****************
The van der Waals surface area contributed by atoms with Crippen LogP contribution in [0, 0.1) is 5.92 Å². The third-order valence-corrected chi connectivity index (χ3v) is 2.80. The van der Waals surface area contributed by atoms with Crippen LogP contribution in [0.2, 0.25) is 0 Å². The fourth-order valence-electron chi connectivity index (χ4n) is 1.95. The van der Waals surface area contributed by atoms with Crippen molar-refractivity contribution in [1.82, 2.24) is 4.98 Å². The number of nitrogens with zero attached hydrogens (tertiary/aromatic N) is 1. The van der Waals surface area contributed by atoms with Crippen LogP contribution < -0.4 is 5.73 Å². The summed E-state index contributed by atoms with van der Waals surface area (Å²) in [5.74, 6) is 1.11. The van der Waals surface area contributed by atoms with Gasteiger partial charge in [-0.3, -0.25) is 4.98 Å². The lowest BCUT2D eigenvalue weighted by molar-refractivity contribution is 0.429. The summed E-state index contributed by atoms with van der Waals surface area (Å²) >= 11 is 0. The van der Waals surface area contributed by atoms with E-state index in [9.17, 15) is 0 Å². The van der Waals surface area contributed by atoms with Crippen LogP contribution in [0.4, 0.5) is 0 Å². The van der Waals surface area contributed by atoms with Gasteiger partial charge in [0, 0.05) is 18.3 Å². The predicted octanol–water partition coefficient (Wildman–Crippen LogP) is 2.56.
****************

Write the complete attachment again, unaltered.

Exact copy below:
The van der Waals surface area contributed by atoms with Crippen LogP contribution in [0, 0.1) is 5.92 Å². The third-order valence-corrected chi connectivity index (χ3v) is 2.80. The van der Waals surface area contributed by atoms with Crippen LogP contribution in [0.2, 0.25) is 0 Å². The fourth-order valence-electron chi connectivity index (χ4n) is 1.95. The van der Waals surface area contributed by atoms with Crippen molar-refractivity contribution in [1.82, 2.24) is 4.98 Å². The number of nitrogens with zero attached hydrogens (tertiary/aromatic N) is 1. The van der Waals surface area contributed by atoms with Crippen LogP contribution < -0.4 is 5.73 Å². The summed E-state index contributed by atoms with van der Waals surface area (Å²) in [5.74, 6) is 1.11. The van der Waals surface area contributed by atoms with Gasteiger partial charge in [-0.3, -0.25) is 4.98 Å². The lowest BCUT2D eigenvalue weighted by molar-refractivity contribution is 0.429. The summed E-state index contributed by atoms with van der Waals surface area (Å²) >= 11 is 0. The van der Waals surface area contributed by atoms with E-state index in [9.17, 15) is 0 Å². The van der Waals surface area contributed by atoms with Crippen LogP contribution in [0.4, 0.5) is 0 Å². The van der Waals surface area contributed by atoms with Gasteiger partial charge in [0, 0.05) is 18.3 Å². The predicted octanol–water partition coefficient (Wildman–Crippen LogP) is 2.56.